opinion by Maylon Rice
Editor’s note: Maylon Rice is a former newspaper reporter, columnist and editor at several newspapers over the past 40 years. He ran, unsuccessfully for the Arkansas House of Representatives in 2012. A native of Warren, Rice lives in Fayetteville.
Opinions, commentary and other essays posted in this space are wholly the view of the author(s). They may not represent the opinion of the owners of The City Wire.
Ask yourself this question: “Are Arkansas school teachers state employees?”
Now ask the next five people you meet that same question? Are your informal survey(s) as split evenly as mine?
I’ll wager they are, unless you are in the midst of a group of teachers or a group of fiercely loyal school district patrons across this state who seem doomed to keep their heads in the sand believing that the state should leave local districts alone.
Over the last few months, while this catastrophic calamity of rising public school teacher health insurance premiums was played out across the state – local teachers suddenly became, once again, wards of the state.
Few, if any local school districts, even commented on the rising premiums despite the fact that local school district boards hire, fire and discipline these individual teachers they employ.
The state, on the other hand, does certify these teachers to be hired by the local school boards. The state also places restrictions, demands, laws, rules and regulations that each of these teachers (and their employing school district administration and locally elected boards) must follow.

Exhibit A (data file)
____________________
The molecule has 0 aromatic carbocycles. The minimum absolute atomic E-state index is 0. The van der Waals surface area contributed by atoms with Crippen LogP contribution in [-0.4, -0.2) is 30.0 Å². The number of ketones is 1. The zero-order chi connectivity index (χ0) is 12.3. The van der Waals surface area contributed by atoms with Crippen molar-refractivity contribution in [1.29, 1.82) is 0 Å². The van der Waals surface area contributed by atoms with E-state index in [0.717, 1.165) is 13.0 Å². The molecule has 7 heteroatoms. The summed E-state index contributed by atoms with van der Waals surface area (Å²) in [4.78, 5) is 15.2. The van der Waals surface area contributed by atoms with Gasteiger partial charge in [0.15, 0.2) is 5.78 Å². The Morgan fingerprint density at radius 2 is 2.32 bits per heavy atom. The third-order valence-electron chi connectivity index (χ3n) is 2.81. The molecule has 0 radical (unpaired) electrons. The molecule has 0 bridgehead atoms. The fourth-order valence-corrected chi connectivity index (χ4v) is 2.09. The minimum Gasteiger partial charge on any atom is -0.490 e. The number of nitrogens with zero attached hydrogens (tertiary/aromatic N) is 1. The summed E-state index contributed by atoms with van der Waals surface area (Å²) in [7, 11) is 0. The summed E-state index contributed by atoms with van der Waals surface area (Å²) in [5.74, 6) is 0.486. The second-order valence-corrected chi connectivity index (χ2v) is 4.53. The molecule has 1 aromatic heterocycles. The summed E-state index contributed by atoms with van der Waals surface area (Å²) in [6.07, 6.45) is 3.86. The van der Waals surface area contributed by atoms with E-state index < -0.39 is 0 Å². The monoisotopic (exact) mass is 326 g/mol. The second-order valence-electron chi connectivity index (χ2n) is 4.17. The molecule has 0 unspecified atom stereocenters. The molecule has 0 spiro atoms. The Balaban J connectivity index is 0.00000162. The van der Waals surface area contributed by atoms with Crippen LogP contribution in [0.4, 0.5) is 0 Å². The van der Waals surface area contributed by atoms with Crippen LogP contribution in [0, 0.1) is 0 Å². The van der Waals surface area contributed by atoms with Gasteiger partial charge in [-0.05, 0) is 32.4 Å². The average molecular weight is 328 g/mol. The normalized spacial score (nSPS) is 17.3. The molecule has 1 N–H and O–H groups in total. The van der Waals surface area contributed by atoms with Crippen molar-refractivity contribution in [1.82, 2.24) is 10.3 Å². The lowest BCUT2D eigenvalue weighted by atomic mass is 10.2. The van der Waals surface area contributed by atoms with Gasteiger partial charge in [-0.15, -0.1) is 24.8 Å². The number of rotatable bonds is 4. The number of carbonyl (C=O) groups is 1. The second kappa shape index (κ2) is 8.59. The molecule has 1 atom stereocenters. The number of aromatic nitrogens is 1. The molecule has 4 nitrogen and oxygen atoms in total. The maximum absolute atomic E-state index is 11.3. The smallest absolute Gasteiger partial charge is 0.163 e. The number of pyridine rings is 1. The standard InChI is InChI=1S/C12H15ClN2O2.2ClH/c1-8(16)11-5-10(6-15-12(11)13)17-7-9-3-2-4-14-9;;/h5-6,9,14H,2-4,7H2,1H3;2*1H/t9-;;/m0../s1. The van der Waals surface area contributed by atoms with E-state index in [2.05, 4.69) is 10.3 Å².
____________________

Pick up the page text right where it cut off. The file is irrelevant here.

The state ensures that by law, at least 25 mills of local tax payer support go towards the operation and maintenance of every school.
But let’s stay focused on the issue at hand – public school teacher insurance premiums.
The state will bail out the failing state teacher health insurance fund. Actuaries will tell the state that this bail out will “soften” the impact of rising premiums, but will NOT protect this small group from future increases.
Gov. Mike Beebe has repeated that the actuaries told the state there are not enough people in the insurance pool to protect the others in the small group from future increases.
But here we have a recently concluded special session of the Arkansas Legislature – to address a problem that Arkansas lawmakers have known for years – that resulted in millions of dollars’ worth of quick fixes.
Most teachers, if married to a spouse who works outside the school district – do not subscribe to the school teacher insurance program. These teachers uses their spouses insurance program even, many say, if it is an inferior plan.
Other teachers have the “option” from the local school district to not take the insurance for more salary money. (Always take the money, they are told, as the school district administrators try to deflect people from taking the health insurance plan.) School districts have received some direct funding from the state to supplement this insurance plan, because those districts said it was a loss for them to offer the program.
Are teachers really state employees?
Oh, yeah, and one last question. Isn’t it about time Arkansas lawmakers bite the bullet and combine ALL state employees under one – uniform – health coverage program? Wouldn’t that be nice?
Wouldn’t it be cheaper on all of us taxpaying citizens in Arkansas?
And wouldn’t it be better for ALL state employees to be on equal health insurance footing if they work for any phase of the state government?
If you say teachers are not a state employee, then it is time for the local districts to figure out how to take this burden off the state and shoulder it themselves.